The Critical Need for Data Governance — An Introduction
Until perhaps a decade ago, the two concerns IT managers had about information (or data — let’s treat the two terms as synonymous for now) were its exponentially growing volume and the need to secure it against attackers. So we designed some solutions to address these problems: cloud storage to ensure scalability, along with firewalls and intrusion detection systems to enhance security (or, more accurately, to allow us to barely stay ahead of the hackers). We practiced data management (or, even more narrowly, database management), focusing on normalization techniques and master data management to avoid redundancy and inconsistency. But rarely was there an enterprise strategy addressing the risks posed by the sensitivity of the data, and there was little pressure from the public or from authorities to demand it.
The situation today is very different, and concerns around data have escalated. E-commerce, mobile devices, and social networks have led a couple billion people to share an increasing amount of personal data online. Consumer-oriented Internet of Things (IoT) technology allows for much more information to be captured about what we do and where we are doing it. You know the rest of this still-evolving story of increasing amounts of personal data and the related data privacy issues: the revelations about US National Security Agency surveillance; the Target and Equifax (and many more) data breaches; the collapse of the EU-US Safe Harbor provision;1 the emergence of the General Data Protection Regulation (GDPR), stricter and more punitive than the Data Protection Directive it replaced; the evidence of US election manipulation attempts through well-targeted, fake political advertising; Facebook CEO Mark Zuckerberg’s uneasy testimonies in front of US and European legislative bodies — and this is surely not the end.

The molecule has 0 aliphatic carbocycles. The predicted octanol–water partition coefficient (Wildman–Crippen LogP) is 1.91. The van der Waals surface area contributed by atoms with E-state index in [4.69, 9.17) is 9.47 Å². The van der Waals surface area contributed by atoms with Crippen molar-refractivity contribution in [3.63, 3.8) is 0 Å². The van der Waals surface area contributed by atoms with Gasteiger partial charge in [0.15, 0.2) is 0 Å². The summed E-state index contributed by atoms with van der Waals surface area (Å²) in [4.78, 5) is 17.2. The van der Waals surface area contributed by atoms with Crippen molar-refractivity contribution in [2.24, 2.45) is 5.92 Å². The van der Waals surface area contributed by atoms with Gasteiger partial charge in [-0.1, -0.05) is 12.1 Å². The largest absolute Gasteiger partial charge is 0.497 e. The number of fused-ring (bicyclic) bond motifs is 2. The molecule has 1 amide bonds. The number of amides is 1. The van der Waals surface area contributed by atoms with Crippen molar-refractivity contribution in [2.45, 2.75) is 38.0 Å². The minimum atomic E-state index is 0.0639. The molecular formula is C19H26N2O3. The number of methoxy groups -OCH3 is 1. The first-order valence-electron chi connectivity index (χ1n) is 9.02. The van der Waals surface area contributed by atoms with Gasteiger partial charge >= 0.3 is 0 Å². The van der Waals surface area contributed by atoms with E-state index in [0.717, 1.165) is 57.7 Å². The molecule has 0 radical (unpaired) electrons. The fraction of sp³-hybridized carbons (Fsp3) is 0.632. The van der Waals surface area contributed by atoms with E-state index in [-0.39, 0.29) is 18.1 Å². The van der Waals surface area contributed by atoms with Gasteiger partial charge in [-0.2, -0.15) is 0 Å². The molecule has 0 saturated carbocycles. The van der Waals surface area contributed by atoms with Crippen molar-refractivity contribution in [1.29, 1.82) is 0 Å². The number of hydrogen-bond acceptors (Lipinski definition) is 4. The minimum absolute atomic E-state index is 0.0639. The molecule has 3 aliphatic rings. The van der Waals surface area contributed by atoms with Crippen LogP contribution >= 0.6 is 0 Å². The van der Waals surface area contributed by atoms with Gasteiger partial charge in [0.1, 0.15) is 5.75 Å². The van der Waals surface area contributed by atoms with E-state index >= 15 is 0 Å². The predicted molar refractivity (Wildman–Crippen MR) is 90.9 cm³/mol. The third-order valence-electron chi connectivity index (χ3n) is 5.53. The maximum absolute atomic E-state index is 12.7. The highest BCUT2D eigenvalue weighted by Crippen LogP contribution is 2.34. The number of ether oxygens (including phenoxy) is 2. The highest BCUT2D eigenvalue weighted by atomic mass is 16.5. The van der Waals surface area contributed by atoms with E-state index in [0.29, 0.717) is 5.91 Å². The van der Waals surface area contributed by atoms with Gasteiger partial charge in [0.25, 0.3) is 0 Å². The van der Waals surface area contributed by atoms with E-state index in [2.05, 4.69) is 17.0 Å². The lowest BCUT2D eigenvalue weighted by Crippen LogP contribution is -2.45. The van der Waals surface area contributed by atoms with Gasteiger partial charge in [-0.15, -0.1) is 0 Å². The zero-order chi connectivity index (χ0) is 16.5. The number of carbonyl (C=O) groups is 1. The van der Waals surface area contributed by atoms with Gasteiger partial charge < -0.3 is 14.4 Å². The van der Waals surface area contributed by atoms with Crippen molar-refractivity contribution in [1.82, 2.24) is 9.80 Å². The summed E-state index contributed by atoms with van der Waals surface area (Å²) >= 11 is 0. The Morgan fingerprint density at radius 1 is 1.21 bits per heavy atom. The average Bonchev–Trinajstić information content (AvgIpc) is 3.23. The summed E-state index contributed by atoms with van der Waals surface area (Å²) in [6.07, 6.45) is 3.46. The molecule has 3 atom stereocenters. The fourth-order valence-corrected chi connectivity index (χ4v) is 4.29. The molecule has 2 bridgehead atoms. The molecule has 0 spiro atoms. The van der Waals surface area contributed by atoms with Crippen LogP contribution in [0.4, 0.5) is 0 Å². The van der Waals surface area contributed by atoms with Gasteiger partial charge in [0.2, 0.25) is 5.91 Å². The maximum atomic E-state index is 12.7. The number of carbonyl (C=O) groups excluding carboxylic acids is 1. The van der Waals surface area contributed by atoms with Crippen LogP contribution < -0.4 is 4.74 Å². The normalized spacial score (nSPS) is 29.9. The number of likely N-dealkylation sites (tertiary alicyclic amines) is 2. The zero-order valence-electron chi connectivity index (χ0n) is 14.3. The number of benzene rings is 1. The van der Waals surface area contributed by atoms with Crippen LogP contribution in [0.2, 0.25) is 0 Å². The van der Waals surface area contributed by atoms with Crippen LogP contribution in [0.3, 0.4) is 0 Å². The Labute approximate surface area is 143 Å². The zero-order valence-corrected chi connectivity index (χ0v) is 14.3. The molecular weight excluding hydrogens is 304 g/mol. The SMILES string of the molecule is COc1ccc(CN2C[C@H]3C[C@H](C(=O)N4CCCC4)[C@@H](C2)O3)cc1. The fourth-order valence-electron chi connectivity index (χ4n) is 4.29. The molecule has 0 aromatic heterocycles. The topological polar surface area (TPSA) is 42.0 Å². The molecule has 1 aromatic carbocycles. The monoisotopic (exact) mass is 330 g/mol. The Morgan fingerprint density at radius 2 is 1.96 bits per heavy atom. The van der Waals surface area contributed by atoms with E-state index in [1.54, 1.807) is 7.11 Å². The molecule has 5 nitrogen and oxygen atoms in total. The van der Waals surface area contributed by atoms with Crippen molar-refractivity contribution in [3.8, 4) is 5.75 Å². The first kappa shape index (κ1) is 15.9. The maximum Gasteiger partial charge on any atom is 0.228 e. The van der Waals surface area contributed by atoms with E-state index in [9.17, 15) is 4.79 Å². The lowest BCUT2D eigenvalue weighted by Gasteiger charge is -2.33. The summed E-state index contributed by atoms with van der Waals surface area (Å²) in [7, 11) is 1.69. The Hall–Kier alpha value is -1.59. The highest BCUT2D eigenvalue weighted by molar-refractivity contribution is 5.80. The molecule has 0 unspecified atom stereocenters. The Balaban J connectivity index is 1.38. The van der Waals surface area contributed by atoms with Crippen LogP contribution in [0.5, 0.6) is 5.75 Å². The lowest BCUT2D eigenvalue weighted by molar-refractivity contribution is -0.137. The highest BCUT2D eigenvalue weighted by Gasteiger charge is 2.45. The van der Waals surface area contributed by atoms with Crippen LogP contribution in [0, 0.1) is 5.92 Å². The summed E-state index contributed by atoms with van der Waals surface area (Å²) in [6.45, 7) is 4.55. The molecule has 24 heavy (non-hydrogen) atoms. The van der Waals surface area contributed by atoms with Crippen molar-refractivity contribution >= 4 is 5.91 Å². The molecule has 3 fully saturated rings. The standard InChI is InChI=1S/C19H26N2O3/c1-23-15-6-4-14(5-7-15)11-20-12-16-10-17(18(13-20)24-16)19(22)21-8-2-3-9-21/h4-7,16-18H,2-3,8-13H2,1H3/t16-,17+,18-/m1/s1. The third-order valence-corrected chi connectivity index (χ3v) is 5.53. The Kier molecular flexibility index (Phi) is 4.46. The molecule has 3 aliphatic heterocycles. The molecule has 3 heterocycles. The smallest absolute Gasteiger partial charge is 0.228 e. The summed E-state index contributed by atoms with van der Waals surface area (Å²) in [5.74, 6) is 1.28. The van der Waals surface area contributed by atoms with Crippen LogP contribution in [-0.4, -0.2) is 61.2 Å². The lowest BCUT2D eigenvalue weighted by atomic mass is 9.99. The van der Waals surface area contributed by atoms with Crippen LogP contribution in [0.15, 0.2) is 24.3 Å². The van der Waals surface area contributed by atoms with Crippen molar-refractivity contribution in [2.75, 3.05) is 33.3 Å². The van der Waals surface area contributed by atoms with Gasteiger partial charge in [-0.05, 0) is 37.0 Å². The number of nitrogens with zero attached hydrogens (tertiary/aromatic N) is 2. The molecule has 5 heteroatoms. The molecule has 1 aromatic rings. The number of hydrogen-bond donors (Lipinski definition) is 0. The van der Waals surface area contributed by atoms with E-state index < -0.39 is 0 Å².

On the corporate side, Industrial IoT is also fostering the collection of massive amounts of data, with resulting opportunities and risks. Digital transformation is based on the use of this data to at minimum improve processes and at best disrupt and reinvent an enterprise’s business model based on selling the data — or services based on it. The risk is that what used to be disconnected silos of automation are now mainstream systems connected to the enterprise network and to the Internet, open to hacking by all sorts of ill-intentioned actors. There are myriad potential misuses of IoT data, from industrial spying to electrical grid disruption to analyzing your smart meter data to determine that you are away from home. The control systems teams responsible for this “operation technology” in the lines of business or in manufacturing should be working hand in hand with the IT organization, but the two groups have ignored and mistrusted each other for decades. Consequently, major organizational changes will be required to extend data governance practices to the stewardship of IoT data.
If that wasn’t enough, we have also started seeing the serious impact of data residency laws and regulations on the movement and storage of data. For example, Microsoft was enjoined by US authorities (and refused, until a recent resolution) to hand over data located on a server overseas; LinkedIn and Telegram are banned in Russia because they do not store their data on Russian territory; and companies like Amazon and Microsoft have had to multiply regional data centers to assure international clients that their data would not leave their countries. Prohibitions against international movement of data (independent of potential security and privacy concerns) are expensive and can stifle business growth. Moreover, companies that ignore these laws are at risk of serious penalties. In past presentations, I’ve summarized the data residency issue by paraphrasing the opening line of a nightly TV news program from the 1970s: “It’s 10 pm, do you know where your data is?”
With the convergence of all these concerns (security, privacy, data residency), the need for information governance becomes clear and increasingly urgent. The big questions for companies (and some of these apply to regulators as well) are: